ON MONDAY (Oct. 15, 2018) my friend Bernard von Schulman said, “Time to open a can of worms.” And with that he proceeded to say:
I have wanted to see a better electoral system for BC for close to 40 years but the more I look at this referendum the more I am not comfortable with the alternatives being offered.
I really dislike the lack of detail about the three alternatives. All we are offered is a name of a system without explaining how it would work if adopted. MMP is notoriously complex and slight differences in this hybrid model really change the outcomes.
The primary reason I might vote yes is that the no campaign is almost all pure bullshit. I do not want to feel like I am rewarding bad behaviour. But the chance we may end up living with a worse electoral system will mean I will most likely end up voting no.
It feels weird to be thinking of voting no, but I am not sure I can do much else
Now upon reading that, I had two questions for Bernard:
What makes Swedish, Irish, and Denmark systems better? AND …
Elections BC has independent info on all systems we will get to vote on — are you saying it’s not detailed enough?
All three of the systems have been presented without more or less none of the details how any of them would work in detail, said Bernard. It is like expecting me to buy a house from a photo, and information on how bedrooms and bathrooms it has, but no other information.
As to how the other systems work?
Ireland is STV, Denmark and Sweden have regional party lists. Denmark and Sweden have had long term stable coalitions with clear left and right alliances that will form government, he continued.
I feel it would irresponsible for me to vote yes in such a badly designed referendum.
He concluded with … This thread is doing a good job of pushing me from lost in the middle, to seeing that it through one of my fundamental values, good process. This is bad process that was not developed from the public and forces us to choose from three bad alternative systems. This I know realize is a bigger deal to me than the moronic bullshit campaigning from the no side.
No surprises there, and more or less what I expected Bernard to say, along with also echoing many of my thoughts.
The pro-PR side always seems to say anything other than First-Past-The-Post would be better. And as Bernard stated, we’re not getting the details on how they will work. When at an information meeting a few weeks back, sponsored by Fair Vote Kamloops, I asked why I would want to “buy a brown paper bag with something in it, and not know what it was“? I was told to trust the committee which would make the decision, because they’ll do what’s right.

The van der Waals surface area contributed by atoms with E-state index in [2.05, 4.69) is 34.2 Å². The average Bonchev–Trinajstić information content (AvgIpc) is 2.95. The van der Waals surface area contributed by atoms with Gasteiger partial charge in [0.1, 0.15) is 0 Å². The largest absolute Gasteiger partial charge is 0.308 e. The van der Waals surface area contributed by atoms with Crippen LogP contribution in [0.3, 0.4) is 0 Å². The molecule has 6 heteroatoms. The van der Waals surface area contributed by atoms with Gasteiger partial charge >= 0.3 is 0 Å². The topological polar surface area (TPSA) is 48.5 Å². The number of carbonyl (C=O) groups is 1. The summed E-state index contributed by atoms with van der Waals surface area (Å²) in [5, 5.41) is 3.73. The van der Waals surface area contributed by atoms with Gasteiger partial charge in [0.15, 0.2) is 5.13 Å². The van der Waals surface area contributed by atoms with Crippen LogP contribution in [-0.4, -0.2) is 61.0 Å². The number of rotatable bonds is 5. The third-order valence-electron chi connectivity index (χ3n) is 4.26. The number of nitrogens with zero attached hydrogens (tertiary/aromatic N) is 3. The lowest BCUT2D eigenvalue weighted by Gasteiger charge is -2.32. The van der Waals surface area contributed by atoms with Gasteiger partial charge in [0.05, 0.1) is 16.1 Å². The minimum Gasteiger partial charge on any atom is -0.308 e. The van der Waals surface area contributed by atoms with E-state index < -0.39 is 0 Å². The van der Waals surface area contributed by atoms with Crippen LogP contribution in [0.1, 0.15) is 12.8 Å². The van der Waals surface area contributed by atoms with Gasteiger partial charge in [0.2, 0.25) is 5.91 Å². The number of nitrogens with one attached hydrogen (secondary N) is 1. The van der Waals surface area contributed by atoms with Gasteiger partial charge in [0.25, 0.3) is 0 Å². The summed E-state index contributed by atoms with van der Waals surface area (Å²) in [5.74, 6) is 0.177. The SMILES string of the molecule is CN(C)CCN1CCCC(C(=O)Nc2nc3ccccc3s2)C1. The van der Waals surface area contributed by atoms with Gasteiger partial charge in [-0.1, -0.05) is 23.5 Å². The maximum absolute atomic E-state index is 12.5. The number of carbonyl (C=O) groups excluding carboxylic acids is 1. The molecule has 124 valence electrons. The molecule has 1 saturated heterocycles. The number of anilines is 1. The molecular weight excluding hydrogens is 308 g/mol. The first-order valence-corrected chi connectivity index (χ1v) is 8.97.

I don’t know about you, but I’m having a tough time with that.
I’m also having a tough time trying to decide HOW a SLATE of PARTY candidates puts any more power in to the hands of voters? Have we not simply traded one version of ‘vote for us and then we’ll do as we please, for another version of the same thing?
A few weeks ago, I was asked to attend a screening of the Sean Holman film, “Whipped,” and then afterwards be a part of a panel.
Let me say, for anyone who has never seen the film, it shows why in no uncertain terms there needs to be a change in how our elected officials represent us – however it definitely does not suggest we need to change our voting system. Instead it spoke of the need for our elected MLA’s to actually be accountable to the people who elected them, and to also vote the will of their constituents. No mention of changing our system of electing our MLA’s, and so I thought it odd they were sponsoring the screening of the film.
I think instead they should have been speaking about three people who did champion true legislative change.
In 2013, Vicki Huntington, Bob Simpson, and John van Dongen released a policy paper called the Democratic Reform Agenda. Of the six suggestions, two have already been implemented (Campaign Finance Reform, and Moving the Fixed Election Date) … two are
not strong on my radar although they are good ideas (Elections BC oversight into how the leaders of political parties are elected – and – Election of the Speaker by Secret Ballot) … and then there’s the remaining two.
Empowering Legislative Committees … and … Free Votes in the Legislature.
Legislative Committees rarely meet, and, they only consider matter which are referred to them by the Legislative Assembly (although within their terms of reference they do have total independence in their deliberations).